Historical prose fiction sometimes encouraged movements of romantic nationalism. Walter Scott's Waverley novels ignited interest in Scottish history and still illuminate it. A series of novels by Józef Ignacy Kraszewski on the history of Poland popularized the country's history after it had lost its independence in the Partitions of Poland. Henryk Sienkiewicz wrote several immensely popular novels set in conflicts between the Poles and predatory Teutonic Knights, rebelling Cossacks and invading Swedes. He won the 1905 Nobel Prize in literature. He also wrote the popular novel, Quo Vadis, about Nero's Rome and the early Christians, which has been adapted several times for film, in 1912, 1924, 1951, 2001 to only name the most prominent. Sigrid Undset's Kristin Lavransdatter fulfilled a similar function for Norwegian history; Undset later won a Nobel Prize for Literature (1928).
Theory and criticism against its significance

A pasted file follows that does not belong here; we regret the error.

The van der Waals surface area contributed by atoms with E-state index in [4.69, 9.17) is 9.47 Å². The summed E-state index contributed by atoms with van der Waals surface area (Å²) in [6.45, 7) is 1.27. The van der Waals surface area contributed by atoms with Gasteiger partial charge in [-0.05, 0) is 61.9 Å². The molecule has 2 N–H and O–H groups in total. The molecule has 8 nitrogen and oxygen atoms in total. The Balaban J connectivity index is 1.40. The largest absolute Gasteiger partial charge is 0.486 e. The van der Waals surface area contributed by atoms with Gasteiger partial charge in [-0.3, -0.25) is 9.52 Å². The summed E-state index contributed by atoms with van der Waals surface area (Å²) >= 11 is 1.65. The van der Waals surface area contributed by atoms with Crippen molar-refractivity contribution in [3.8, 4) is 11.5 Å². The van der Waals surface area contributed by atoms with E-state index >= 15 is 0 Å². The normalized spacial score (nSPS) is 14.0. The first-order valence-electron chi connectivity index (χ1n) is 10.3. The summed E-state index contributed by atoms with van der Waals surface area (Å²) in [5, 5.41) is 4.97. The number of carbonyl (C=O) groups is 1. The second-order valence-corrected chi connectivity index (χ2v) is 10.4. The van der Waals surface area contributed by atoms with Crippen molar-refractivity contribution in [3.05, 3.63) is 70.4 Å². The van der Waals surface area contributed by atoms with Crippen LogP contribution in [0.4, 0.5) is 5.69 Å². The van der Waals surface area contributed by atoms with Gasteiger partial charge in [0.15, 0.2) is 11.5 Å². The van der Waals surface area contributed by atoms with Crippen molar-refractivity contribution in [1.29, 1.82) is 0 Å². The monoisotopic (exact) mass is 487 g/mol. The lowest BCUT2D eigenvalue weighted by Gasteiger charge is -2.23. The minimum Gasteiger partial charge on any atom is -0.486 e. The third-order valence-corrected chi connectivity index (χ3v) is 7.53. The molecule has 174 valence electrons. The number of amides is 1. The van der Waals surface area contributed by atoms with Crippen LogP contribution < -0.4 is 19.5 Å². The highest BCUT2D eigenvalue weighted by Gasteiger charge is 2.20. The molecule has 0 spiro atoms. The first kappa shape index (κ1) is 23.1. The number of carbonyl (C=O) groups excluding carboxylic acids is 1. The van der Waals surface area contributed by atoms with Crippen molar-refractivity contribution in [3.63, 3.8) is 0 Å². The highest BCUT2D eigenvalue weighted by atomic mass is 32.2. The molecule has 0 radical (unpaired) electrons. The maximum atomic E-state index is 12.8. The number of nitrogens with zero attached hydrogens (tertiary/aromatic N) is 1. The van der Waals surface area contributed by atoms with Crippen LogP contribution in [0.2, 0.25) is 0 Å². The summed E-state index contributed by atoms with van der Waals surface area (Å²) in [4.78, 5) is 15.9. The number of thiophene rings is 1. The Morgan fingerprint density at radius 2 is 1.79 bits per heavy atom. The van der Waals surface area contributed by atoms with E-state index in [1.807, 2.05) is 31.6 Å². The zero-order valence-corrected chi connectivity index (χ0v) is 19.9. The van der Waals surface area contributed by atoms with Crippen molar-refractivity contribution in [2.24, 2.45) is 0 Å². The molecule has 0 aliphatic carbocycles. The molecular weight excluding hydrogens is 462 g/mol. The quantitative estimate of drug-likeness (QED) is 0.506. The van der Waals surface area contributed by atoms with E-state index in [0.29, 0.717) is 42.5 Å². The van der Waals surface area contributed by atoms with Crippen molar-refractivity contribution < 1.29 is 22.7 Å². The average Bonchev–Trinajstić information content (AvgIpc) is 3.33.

The Marxist literary critic, essayist, and social theorist György Lukács wrote extensively on the aesthetic and political significance of the historical novel. In 1937's Der historische Roman, published originally in Russian, Lukács developed critical readings of several historical novels by various authors, including Gottfried Keller, Charles Dickens, and Gustave Flaubert. He interprets the advent of the "genuinely" historical novel at the beginning of the 19th century in terms of two developments, or processes. The first is the development of a specific genre in a specific medium—the historical novel's unique stylistic and narrative elements. The second is the development of a representative, organic artwork that can capture the fractures, contradictions, and problems of the particular productive mode of its time (i.e., developing, early, entrenched capitalism).
Performing and visual arts
Historical drama films
Historical drama films' stories are based upon historical events and famous people. Some historical dramas are docudramas, which attempt an accurate portrayal of a historical event or biography, to the degree that the available historical research will allow. Other historical dramas are fictionalized tales that are based on an actual person and their deeds, such as Braveheart, which is loosely based on the 13th-century knight William Wallace's fight for Scotland's independence.